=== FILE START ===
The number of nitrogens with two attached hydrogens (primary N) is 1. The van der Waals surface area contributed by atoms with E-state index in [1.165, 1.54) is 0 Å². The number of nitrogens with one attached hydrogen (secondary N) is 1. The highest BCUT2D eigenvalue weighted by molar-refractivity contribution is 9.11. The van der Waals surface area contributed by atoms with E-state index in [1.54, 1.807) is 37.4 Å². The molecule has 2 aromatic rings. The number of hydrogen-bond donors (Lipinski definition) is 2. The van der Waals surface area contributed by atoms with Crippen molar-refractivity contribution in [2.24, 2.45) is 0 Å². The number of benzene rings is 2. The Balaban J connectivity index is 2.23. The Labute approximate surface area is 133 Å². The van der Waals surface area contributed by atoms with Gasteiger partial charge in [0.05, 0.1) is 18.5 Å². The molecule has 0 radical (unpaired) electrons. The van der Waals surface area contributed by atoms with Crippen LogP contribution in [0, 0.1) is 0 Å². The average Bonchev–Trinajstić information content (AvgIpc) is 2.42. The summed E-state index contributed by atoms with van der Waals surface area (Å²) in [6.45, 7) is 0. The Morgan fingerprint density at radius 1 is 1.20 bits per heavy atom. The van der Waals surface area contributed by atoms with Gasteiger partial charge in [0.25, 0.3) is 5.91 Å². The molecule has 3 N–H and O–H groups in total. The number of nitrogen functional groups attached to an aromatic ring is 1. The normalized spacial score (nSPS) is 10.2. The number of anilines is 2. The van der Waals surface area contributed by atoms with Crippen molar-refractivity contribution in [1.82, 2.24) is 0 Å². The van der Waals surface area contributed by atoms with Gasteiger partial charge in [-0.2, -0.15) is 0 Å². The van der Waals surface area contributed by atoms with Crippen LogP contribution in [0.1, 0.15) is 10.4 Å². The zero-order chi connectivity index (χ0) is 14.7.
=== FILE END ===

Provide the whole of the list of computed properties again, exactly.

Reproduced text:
The number of nitrogens with two attached hydrogens (primary N) is 1. The van der Waals surface area contributed by atoms with E-state index in [1.165, 1.54) is 0 Å². The number of nitrogens with one attached hydrogen (secondary N) is 1. The highest BCUT2D eigenvalue weighted by molar-refractivity contribution is 9.11. The van der Waals surface area contributed by atoms with E-state index in [1.54, 1.807) is 37.4 Å². The molecule has 2 aromatic rings. The number of hydrogen-bond donors (Lipinski definition) is 2. The van der Waals surface area contributed by atoms with Crippen molar-refractivity contribution in [2.24, 2.45) is 0 Å². The number of benzene rings is 2. The Balaban J connectivity index is 2.23. The Labute approximate surface area is 133 Å². The van der Waals surface area contributed by atoms with Gasteiger partial charge in [0.05, 0.1) is 18.5 Å². The molecule has 0 radical (unpaired) electrons. The van der Waals surface area contributed by atoms with Crippen LogP contribution in [0, 0.1) is 0 Å². The average Bonchev–Trinajstić information content (AvgIpc) is 2.42. The summed E-state index contributed by atoms with van der Waals surface area (Å²) in [6.45, 7) is 0. The Morgan fingerprint density at radius 1 is 1.20 bits per heavy atom. The van der Waals surface area contributed by atoms with Gasteiger partial charge in [0.25, 0.3) is 5.91 Å². The molecule has 3 N–H and O–H groups in total. The number of nitrogen functional groups attached to an aromatic ring is 1. The normalized spacial score (nSPS) is 10.2. The number of anilines is 2. The van der Waals surface area contributed by atoms with Crippen molar-refractivity contribution in [1.82, 2.24) is 0 Å². The van der Waals surface area contributed by atoms with Gasteiger partial charge in [-0.2, -0.15) is 0 Å². The van der Waals surface area contributed by atoms with Crippen LogP contribution in [0.1, 0.15) is 10.4 Å². The zero-order chi connectivity index (χ0) is 14.7.